Digging For Gold
Marcelo Gutiérrez is known in Colombia as South America’s greatest DH racer. Now, in his new role as a Giant ambassador, he’s helping locals build new trails—and a sense of community.
Over the last decade, however, things have changed in Neira. Marcelo kept hearing about riders there who were pushing their limits on scrappy trails. There were tales of enthusiastic locals digging and building new lines through the densely forested, high-altitude terrain. There was a man called The Doctor, and he was doing good things.
It just so happens that this year the timing was right for Marcelo to return to Neira. After a decade on the pro downhill circuit, a span that saw him collect 11 national championships, three Pan-American titles and four World Cup podiums, the 30-year-old decided to take a break from racing, transitioning from his pro athlete job with the Giant Factory Off-Road Team to an ambassador role with Giant. His calendar opened up.
“It was a pretty natural track with a bunch of wooden jumps and weird looking lips,” Marcelo said. “It’s about 2.3km long. It starts in a pine forest and then goes through some coffee fields. At the end it goes through a sugar cane field.”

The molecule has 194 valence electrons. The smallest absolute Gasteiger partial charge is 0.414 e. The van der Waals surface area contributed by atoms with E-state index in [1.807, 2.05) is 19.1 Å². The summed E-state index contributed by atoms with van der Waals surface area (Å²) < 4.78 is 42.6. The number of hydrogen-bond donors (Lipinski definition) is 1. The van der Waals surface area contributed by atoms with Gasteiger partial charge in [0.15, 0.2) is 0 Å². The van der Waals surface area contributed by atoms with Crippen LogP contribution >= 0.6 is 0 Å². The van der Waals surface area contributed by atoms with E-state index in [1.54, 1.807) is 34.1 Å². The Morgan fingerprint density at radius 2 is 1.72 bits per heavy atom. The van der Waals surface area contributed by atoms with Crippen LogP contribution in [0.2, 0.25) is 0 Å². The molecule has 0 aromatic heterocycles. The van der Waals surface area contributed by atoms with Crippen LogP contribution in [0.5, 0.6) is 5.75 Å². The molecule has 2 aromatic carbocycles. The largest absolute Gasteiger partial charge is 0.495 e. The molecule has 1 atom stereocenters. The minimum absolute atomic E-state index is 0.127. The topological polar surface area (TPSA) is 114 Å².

With the help of his digging crew, led by two brothers who live near Bogota and go by the name Tacky Brothers, Marcelo imparted his wisdom and trail philosophy on the locals. The goal was to preserve the challenge and thrill of the terrain but dial down the hazards and add some flow.
“Sometimes people believe that the gnarlier and more unrideable it is, the better it is,” Marcelo said. “I mean, at World Cups we ride trails that are almost impossible, but it’s a different sort of impossible. You don’t want it to be sketchy and scary—where it’s not a matter of skill but risking your life. I just wanted to show the potential of a trail and the difference between riding a path that’s 40cm wide compared to opening it up to about 1.5 to 2 meters wide. We want to use banks and walls, find natural jumps, and remove stumps or other things that make it unsafe.”